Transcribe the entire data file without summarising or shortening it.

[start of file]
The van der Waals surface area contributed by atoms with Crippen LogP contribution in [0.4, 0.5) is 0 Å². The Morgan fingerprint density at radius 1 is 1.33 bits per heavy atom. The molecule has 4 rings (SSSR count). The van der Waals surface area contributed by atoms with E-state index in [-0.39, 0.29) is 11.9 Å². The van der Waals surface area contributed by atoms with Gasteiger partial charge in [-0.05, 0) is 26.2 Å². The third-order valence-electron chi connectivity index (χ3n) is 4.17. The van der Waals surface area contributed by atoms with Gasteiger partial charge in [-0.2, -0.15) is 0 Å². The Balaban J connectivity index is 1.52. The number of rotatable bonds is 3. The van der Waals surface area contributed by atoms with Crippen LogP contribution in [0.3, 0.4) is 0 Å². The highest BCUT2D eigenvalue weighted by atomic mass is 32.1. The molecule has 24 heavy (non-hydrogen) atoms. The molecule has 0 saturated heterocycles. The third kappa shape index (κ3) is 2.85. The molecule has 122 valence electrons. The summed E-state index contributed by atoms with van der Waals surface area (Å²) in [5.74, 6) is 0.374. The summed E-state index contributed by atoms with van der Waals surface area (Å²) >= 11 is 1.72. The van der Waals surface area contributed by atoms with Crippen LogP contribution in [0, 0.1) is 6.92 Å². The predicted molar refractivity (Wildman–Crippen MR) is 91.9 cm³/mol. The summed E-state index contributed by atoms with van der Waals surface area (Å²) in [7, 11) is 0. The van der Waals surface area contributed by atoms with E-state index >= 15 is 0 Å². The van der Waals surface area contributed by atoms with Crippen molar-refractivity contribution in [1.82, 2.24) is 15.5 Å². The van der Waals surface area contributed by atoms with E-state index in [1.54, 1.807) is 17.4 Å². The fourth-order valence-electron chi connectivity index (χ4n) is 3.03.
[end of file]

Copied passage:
The van der Waals surface area contributed by atoms with Crippen LogP contribution in [0.4, 0.5) is 0 Å². The Morgan fingerprint density at radius 1 is 1.33 bits per heavy atom. The molecule has 4 rings (SSSR count). The van der Waals surface area contributed by atoms with E-state index in [-0.39, 0.29) is 11.9 Å². The van der Waals surface area contributed by atoms with Gasteiger partial charge in [-0.05, 0) is 26.2 Å². The third-order valence-electron chi connectivity index (χ3n) is 4.17. The van der Waals surface area contributed by atoms with Gasteiger partial charge in [-0.2, -0.15) is 0 Å². The Balaban J connectivity index is 1.52. The number of rotatable bonds is 3. The van der Waals surface area contributed by atoms with Crippen LogP contribution in [0.3, 0.4) is 0 Å². The highest BCUT2D eigenvalue weighted by atomic mass is 32.1. The molecule has 24 heavy (non-hydrogen) atoms. The molecule has 0 saturated heterocycles. The third kappa shape index (κ3) is 2.85. The molecule has 122 valence electrons. The summed E-state index contributed by atoms with van der Waals surface area (Å²) in [5.74, 6) is 0.374. The summed E-state index contributed by atoms with van der Waals surface area (Å²) >= 11 is 1.72. The van der Waals surface area contributed by atoms with Crippen LogP contribution in [0, 0.1) is 6.92 Å². The predicted molar refractivity (Wildman–Crippen MR) is 91.9 cm³/mol. The summed E-state index contributed by atoms with van der Waals surface area (Å²) in [7, 11) is 0. The van der Waals surface area contributed by atoms with E-state index >= 15 is 0 Å². The van der Waals surface area contributed by atoms with Crippen molar-refractivity contribution in [1.82, 2.24) is 15.5 Å². The van der Waals surface area contributed by atoms with E-state index in [1.54, 1.807) is 17.4 Å². The fourth-order valence-electron chi connectivity index (χ4n) is 3.03.